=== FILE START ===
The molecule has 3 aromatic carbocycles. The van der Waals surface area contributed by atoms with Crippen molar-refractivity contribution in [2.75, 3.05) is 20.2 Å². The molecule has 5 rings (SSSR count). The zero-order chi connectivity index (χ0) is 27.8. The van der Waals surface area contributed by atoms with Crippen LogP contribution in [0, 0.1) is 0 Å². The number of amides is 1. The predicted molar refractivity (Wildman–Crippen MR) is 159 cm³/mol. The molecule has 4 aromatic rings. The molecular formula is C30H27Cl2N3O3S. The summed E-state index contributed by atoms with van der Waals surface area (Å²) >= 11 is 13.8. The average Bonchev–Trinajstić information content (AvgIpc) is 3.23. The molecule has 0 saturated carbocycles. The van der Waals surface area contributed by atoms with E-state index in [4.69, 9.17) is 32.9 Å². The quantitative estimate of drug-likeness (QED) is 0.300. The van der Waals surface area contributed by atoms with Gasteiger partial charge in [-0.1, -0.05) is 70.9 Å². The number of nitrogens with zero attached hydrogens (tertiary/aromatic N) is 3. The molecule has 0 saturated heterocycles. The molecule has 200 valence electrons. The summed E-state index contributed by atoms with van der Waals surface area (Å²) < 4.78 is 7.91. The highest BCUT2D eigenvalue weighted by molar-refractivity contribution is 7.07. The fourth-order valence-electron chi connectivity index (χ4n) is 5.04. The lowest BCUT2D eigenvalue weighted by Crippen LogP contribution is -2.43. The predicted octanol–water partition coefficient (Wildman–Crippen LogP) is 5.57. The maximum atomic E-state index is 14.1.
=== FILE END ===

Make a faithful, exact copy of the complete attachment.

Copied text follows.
The molecule has 3 aromatic carbocycles. The van der Waals surface area contributed by atoms with Crippen molar-refractivity contribution in [2.75, 3.05) is 20.2 Å². The molecule has 5 rings (SSSR count). The zero-order chi connectivity index (χ0) is 27.8. The van der Waals surface area contributed by atoms with Crippen LogP contribution in [0, 0.1) is 0 Å². The number of amides is 1. The predicted molar refractivity (Wildman–Crippen MR) is 159 cm³/mol. The molecule has 4 aromatic rings. The molecular formula is C30H27Cl2N3O3S. The summed E-state index contributed by atoms with van der Waals surface area (Å²) >= 11 is 13.8. The average Bonchev–Trinajstić information content (AvgIpc) is 3.23. The molecule has 0 saturated carbocycles. The van der Waals surface area contributed by atoms with E-state index in [4.69, 9.17) is 32.9 Å². The quantitative estimate of drug-likeness (QED) is 0.300. The van der Waals surface area contributed by atoms with Gasteiger partial charge in [-0.1, -0.05) is 70.9 Å². The number of nitrogens with zero attached hydrogens (tertiary/aromatic N) is 3. The molecule has 0 saturated heterocycles. The molecule has 200 valence electrons. The summed E-state index contributed by atoms with van der Waals surface area (Å²) < 4.78 is 7.91. The highest BCUT2D eigenvalue weighted by molar-refractivity contribution is 7.07. The fourth-order valence-electron chi connectivity index (χ4n) is 5.04. The lowest BCUT2D eigenvalue weighted by Crippen LogP contribution is -2.43. The predicted octanol–water partition coefficient (Wildman–Crippen LogP) is 5.57. The maximum atomic E-state index is 14.1.